As these news reports note, however, there are no systemic regulations in place to monitor the newly-developing  industry. Hawley also writes that Medicare, Medicaid, the Department of Veterans Affairs and most U.S. insurance companies won’t cover health costs for patients outside the United States.

Marg(i)e and Homer seem to be pleased with their place, though I had to wonder what it must be like to go through life with the same name as The Simpsons couple.

The Dallas Morning News ran an article by Laurence Iliff about the growth of assisted living homes in Mexico that was published November, 2008.

 David Warner, a public affairs professor at the University of Texas has also studied the issue.

Screenshot of retirees living in Mexico from ABC World News

Tiger Woods golf project south of Ensenada

The Port of Ensenada    

Image via Wikipedia

The U.S. economy may be tanking and Mexico struggling with drug trafficking violence, but that doesn’t seem to have stopped Tiger Woods and a development group from moving forward with an oceanfront golf course just south of Ensenada.

According to The Wall Street Journal, the project in Punta Brava will include about 125 homes with prices starting at $3 million. Woods told the Journal that “It’s so beautiful there. You see the ocean from all the 18 holes. That’s something we didn’t ever want to lose.” Read the rest of the Journal article here.

Golfbaja.com lists 15 golfing facilities along the entire Baja peninsula. I’m not a golfer, but I am familiar with the Club Campestre Golf Resort in Tijuana, and I have a friend who has done some golfing south of Tijuana and seemed to like it. (Another Baja golf site to check out is bajacaliforniagolf.com)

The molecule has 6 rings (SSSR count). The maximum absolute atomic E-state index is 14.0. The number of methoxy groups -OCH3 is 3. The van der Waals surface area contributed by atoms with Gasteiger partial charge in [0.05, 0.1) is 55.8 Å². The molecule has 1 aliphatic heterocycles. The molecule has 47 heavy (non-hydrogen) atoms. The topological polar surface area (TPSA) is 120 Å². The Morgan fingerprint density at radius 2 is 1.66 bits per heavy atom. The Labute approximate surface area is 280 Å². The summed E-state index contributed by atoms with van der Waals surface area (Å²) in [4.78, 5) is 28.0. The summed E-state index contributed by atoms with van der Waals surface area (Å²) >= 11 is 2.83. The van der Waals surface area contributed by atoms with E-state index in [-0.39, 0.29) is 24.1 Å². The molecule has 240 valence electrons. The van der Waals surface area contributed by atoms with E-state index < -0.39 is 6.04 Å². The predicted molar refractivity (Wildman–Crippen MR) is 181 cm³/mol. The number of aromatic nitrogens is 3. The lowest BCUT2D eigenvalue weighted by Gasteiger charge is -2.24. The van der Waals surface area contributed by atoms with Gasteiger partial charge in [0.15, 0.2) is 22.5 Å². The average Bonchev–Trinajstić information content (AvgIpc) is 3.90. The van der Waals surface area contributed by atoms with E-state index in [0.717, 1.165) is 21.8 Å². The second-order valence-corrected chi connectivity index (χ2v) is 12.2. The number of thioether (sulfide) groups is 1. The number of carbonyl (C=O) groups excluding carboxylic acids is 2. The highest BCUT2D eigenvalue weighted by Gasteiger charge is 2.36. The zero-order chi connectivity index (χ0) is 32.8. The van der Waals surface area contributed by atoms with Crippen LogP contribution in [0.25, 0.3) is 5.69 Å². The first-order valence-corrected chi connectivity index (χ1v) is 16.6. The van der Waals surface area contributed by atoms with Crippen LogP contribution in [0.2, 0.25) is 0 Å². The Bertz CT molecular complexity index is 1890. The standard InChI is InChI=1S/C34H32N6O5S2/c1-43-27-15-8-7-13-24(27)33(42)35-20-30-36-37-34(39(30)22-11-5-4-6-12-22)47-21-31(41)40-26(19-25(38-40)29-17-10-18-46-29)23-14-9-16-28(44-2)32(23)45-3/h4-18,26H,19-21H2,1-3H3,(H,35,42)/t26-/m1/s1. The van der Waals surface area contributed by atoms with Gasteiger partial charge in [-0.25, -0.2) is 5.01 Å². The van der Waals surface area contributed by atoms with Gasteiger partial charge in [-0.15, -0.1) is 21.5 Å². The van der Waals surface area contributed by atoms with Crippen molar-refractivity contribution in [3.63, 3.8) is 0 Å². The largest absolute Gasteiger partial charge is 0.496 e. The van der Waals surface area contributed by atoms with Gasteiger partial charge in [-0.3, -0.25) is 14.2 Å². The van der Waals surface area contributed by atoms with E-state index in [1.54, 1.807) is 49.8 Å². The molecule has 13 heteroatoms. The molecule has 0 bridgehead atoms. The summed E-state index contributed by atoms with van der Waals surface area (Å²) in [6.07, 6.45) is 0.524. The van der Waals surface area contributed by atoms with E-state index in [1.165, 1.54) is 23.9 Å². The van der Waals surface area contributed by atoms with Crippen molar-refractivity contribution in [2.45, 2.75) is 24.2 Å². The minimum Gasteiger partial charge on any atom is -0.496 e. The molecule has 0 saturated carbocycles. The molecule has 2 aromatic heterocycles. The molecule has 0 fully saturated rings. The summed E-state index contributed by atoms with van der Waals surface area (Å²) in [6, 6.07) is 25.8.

The Journal reports the latest project won’t open until 2011, which gives a fair amount time for things to cool off both north and south of the border. In the meantime, you can listen to the sound of ocean waves rolling onto shore at the project’s website here.

Woods is the latest U.S. celebrity to attach his name to a Baja California project. Donald Trump lent his name to a high-end coastal condo-hotel project just south of Tijuana that’s supposed to be completed in 2009, according to an article in The San Diego Union-Tribune. These kinds of developments in Baja California are typically marketed to residents north of the border.

Picture of Ensenada port by Cesar Bojorquez via Wikipedia, Creative Commons

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Rosarito-Ensenada bike ride’s last lap?

The Rosarito Beach-Ensenada coastal road is typically populated by speeding and chortling cars,  but twice a year it shuts down and the roadway is taken over by the swooshing hum of bicycles. The San Diego Union-Tribune reports that this may be the event’s last year because of declining attendance. An organizer tells the newspaper that they need to have at least 7,000 to possibly keep the event going after 28 years. So far they are expecting just 5,000 for the Sept. 27 Saturday event (go to the article to learn more about why).

Doesn’t that sound like a challenge? Maybe it’s time for all of us to dust off our rusty two-wheelers. I know people who have done this 50-mile ride and they say it’s not about being the fastest or having the most sophisticated bike, or sporting the most Lycra; It’s more of a communal event with the highlight being the chance to see the stunning Baja California peninsula up front and close without the fear of being rear-ended.

For more information about registering, go here.

For a first-person account of what the Rosarito-Ensenada ride is like (two guys who start it off in Tijuana) , go here.

YouTube video of the ride from BajaGeoff.